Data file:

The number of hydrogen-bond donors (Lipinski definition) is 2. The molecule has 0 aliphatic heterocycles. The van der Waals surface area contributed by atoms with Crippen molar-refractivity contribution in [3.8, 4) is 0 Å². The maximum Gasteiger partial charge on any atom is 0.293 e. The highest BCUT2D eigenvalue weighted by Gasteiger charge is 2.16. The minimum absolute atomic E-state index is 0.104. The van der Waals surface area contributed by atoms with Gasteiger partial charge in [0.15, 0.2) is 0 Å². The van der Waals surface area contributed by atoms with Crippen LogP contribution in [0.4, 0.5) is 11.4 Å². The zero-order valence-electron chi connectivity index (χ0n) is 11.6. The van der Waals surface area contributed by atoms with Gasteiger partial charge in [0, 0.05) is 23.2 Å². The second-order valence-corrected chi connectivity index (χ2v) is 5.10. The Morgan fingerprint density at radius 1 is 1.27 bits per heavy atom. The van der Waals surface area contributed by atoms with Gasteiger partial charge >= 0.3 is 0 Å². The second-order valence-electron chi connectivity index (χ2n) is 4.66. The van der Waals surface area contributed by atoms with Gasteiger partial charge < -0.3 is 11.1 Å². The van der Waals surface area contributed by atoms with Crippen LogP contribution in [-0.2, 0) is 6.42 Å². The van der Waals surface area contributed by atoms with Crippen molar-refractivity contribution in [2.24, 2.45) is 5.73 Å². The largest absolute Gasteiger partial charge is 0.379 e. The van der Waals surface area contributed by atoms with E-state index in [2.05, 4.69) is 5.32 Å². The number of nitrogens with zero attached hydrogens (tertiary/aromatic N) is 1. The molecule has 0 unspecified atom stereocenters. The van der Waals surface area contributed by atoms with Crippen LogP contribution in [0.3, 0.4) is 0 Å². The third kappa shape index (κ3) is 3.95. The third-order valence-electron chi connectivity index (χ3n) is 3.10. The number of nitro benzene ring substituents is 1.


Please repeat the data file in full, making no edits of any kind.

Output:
The number of hydrogen-bond donors (Lipinski definition) is 2. The molecule has 0 aliphatic heterocycles. The van der Waals surface area contributed by atoms with Crippen molar-refractivity contribution in [3.8, 4) is 0 Å². The maximum Gasteiger partial charge on any atom is 0.293 e. The highest BCUT2D eigenvalue weighted by Gasteiger charge is 2.16. The minimum absolute atomic E-state index is 0.104. The van der Waals surface area contributed by atoms with Gasteiger partial charge in [0.15, 0.2) is 0 Å². The van der Waals surface area contributed by atoms with Crippen LogP contribution in [0.4, 0.5) is 11.4 Å². The zero-order valence-electron chi connectivity index (χ0n) is 11.6. The van der Waals surface area contributed by atoms with Gasteiger partial charge in [0, 0.05) is 23.2 Å². The second-order valence-corrected chi connectivity index (χ2v) is 5.10. The Morgan fingerprint density at radius 1 is 1.27 bits per heavy atom. The van der Waals surface area contributed by atoms with Gasteiger partial charge >= 0.3 is 0 Å². The second-order valence-electron chi connectivity index (χ2n) is 4.66. The van der Waals surface area contributed by atoms with Gasteiger partial charge < -0.3 is 11.1 Å². The van der Waals surface area contributed by atoms with Crippen LogP contribution in [-0.2, 0) is 6.42 Å². The van der Waals surface area contributed by atoms with Crippen molar-refractivity contribution in [2.24, 2.45) is 5.73 Å². The largest absolute Gasteiger partial charge is 0.379 e. The van der Waals surface area contributed by atoms with E-state index in [2.05, 4.69) is 5.32 Å². The number of nitrogens with zero attached hydrogens (tertiary/aromatic N) is 1. The molecule has 0 unspecified atom stereocenters. The van der Waals surface area contributed by atoms with Crippen LogP contribution in [0.3, 0.4) is 0 Å². The third kappa shape index (κ3) is 3.95. The third-order valence-electron chi connectivity index (χ3n) is 3.10. The number of nitro benzene ring substituents is 1.